Investors are tiring of the US dollar, disillusioned by the bursting of the Trump Trade and unwilling to hold too much store by this week’s hawkish tone of Federal Reserve chair Janet Yellen. But the Canadian, Australian and New Zealand dollars, respectively nicknamed the “loonie”, “the Aussie” and the “kiwi”, are proving harder to ignore.
In the past four weeks, the loonie has gained 4.8 per cent against the US dollar, the Aussie 3 per cent and the kiwi about 5 per cent. No doubt, the US dollar’s weakness is contributing to the advances of these and other currencies. But their own economies are far from idle.
Data are revealing upside surprises in their rates of growth. The Aussie jolted upwards on the back of another stellar month of jobs’ growth. As their economies ramp up, the cautious “do-nothing” positions of their central bank policymakers look harder to maintain.
Canada was the first to move. Bank of Canada policymakers this week signalled the end of easy monetary policy and a switch to normalising rates. That powered the loonie through C$1.32 to the dollar for the first time in nearly four months, and this against the backdrop of a 3.5 per cent drop in oil, its big export product.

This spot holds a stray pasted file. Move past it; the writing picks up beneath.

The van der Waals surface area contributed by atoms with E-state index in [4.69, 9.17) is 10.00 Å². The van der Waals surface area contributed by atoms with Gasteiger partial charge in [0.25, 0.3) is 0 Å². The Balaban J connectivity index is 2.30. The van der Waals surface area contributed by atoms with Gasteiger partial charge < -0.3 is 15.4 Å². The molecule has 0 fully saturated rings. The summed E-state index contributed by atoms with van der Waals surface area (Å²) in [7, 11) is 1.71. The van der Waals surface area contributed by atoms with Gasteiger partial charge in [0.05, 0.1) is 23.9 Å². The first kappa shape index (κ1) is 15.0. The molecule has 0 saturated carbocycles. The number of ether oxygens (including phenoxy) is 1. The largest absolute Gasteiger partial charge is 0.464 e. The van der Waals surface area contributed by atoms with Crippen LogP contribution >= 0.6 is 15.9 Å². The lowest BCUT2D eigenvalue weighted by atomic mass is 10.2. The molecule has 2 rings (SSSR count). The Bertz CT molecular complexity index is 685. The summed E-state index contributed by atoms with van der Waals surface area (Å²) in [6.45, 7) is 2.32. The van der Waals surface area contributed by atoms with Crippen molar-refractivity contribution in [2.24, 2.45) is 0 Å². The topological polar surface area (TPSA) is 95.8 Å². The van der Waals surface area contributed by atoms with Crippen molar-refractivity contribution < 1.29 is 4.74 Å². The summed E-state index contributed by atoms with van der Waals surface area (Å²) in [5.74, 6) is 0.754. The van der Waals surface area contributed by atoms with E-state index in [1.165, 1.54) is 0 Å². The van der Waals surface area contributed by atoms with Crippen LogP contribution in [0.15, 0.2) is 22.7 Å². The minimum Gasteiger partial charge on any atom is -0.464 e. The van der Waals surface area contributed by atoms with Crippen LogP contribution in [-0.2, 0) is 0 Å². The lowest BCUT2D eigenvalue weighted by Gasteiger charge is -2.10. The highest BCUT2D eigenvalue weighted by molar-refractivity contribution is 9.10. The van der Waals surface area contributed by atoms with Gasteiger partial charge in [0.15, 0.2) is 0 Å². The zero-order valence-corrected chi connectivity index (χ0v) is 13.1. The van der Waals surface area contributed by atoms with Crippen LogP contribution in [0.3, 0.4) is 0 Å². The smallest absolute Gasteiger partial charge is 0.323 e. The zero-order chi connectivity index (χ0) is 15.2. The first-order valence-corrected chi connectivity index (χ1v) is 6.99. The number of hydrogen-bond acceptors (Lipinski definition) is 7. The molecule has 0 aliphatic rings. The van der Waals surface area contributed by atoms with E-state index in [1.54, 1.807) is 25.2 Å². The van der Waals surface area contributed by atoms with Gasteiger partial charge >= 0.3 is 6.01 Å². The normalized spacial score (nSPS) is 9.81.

As Neil Mellor at BNY Mellon points out, there has been a 90 per cent correlation in Brent crude and the loonie since 2000, making this week’s strength “all the more impressive”.
Canadian economists will be mindful of how the 2014 oil price shock hit the Canadian economy. Two things: first, for all the latest oil price falls, the price of a barrel of oil has stayed in the $44-$54 range for the past year. Second, Canada is now less oil-dependent, its economy better balanced by the rise in service industries and jobs growth in tech.
The Antipodeans have different issues. Australia’s economy is linked to China. New Zealand is dependent on dairy. Worries about the housing market and personal indebtedness mean “they will have some difficulty in raising rates this year”, says Peter Kinsella of Commonwealth Bank of Australia.
Don’t expect European central banks to come off the monetary policy fence any time soon. But at least Canada represents a start.